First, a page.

Ms Piret Päär
ABOUT STORYTELLING IN ESTONIA
Throughout history, storytelling has helped people to connect themselves with the surrounding world and community. The experiences, knowledge and value judgements necessary for survival are related through stories. Opportunities for storytelling were provided by joint work and pastimes, amusements, long hikes and journeys and military service. It was believed that storytelling influenced the successfulness of hunting, fishing, herding and farming. The long, dark autumn-winter period was considered the most suitable time for telling stories in Estonia. Time was found for recreational storytelling year-round.
The time of large families and joint work and other activities has gradually come to an end. The company of television, radio or the press are preferred to togetherness and conversation. In village society the recounting of stories was the inevitable result of social interaction. In today's increasingly individual-centered society, storytelling may help us better to understand ourselves - who we are and who we could be. In the contemporary mass-entertainment-oriented cultural scene, it is necessary once again to make people aware of the importance of the storytelling tradition and the need to tell and share stories. Through stories we reflect our ideas, emotions, behaviour, value judgements and identity. In addition to the loss of traditional story material, there is a great danger that mankind is losing its biographical means of expression, images of life and overall picture of life.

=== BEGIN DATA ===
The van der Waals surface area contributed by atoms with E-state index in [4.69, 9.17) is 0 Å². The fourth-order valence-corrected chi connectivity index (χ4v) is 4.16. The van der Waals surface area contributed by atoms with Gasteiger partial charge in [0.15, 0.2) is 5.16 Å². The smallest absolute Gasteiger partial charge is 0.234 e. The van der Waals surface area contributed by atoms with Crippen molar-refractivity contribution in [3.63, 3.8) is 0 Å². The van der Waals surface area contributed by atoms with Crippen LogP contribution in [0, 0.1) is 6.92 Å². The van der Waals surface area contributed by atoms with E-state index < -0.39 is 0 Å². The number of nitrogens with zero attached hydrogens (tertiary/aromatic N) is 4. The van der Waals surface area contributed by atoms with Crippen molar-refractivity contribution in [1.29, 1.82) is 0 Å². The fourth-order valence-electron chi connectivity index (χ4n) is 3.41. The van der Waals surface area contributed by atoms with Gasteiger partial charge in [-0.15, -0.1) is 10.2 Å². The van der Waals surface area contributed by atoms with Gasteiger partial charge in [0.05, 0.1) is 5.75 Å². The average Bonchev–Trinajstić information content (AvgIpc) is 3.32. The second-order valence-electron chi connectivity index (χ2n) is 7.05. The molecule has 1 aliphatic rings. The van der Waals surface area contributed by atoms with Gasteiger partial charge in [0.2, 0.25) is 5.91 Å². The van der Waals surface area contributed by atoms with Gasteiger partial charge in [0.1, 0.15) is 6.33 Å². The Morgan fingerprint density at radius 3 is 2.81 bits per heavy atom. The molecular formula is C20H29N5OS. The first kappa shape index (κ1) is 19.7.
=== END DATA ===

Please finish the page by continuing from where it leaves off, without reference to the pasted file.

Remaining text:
Pictures are received in ready form from television, although that is merely a passive series of alien pictures. By telling our own stories, we can offer someone else experiences, knowledge and also spiritual support. Listening to others' stories helps one to revive pictures that one has been unable either to remember or arrange.
Today we have other opportunities for telling stories.
In addition to teaching, the Storytelling School is also involved with the general advancement of the storytelling movement in Estonia.We have told stories at folklore events, community centres, museums, kindergartens and schools - to both children and adults. We have transcribed texts from the collections of the Estonian Folklore Archives and attempted to take them back to the same places from where they were once gathered. Frequent and close co-operation has developed with folk musicians, the purpose of which is not just a concert experience in which stories are told between music and singing. Our desire at such gatherings is to encourage the listeners to notice, listen and tell stories, if not at that same moment and in that same room, then at home, among friends, etc.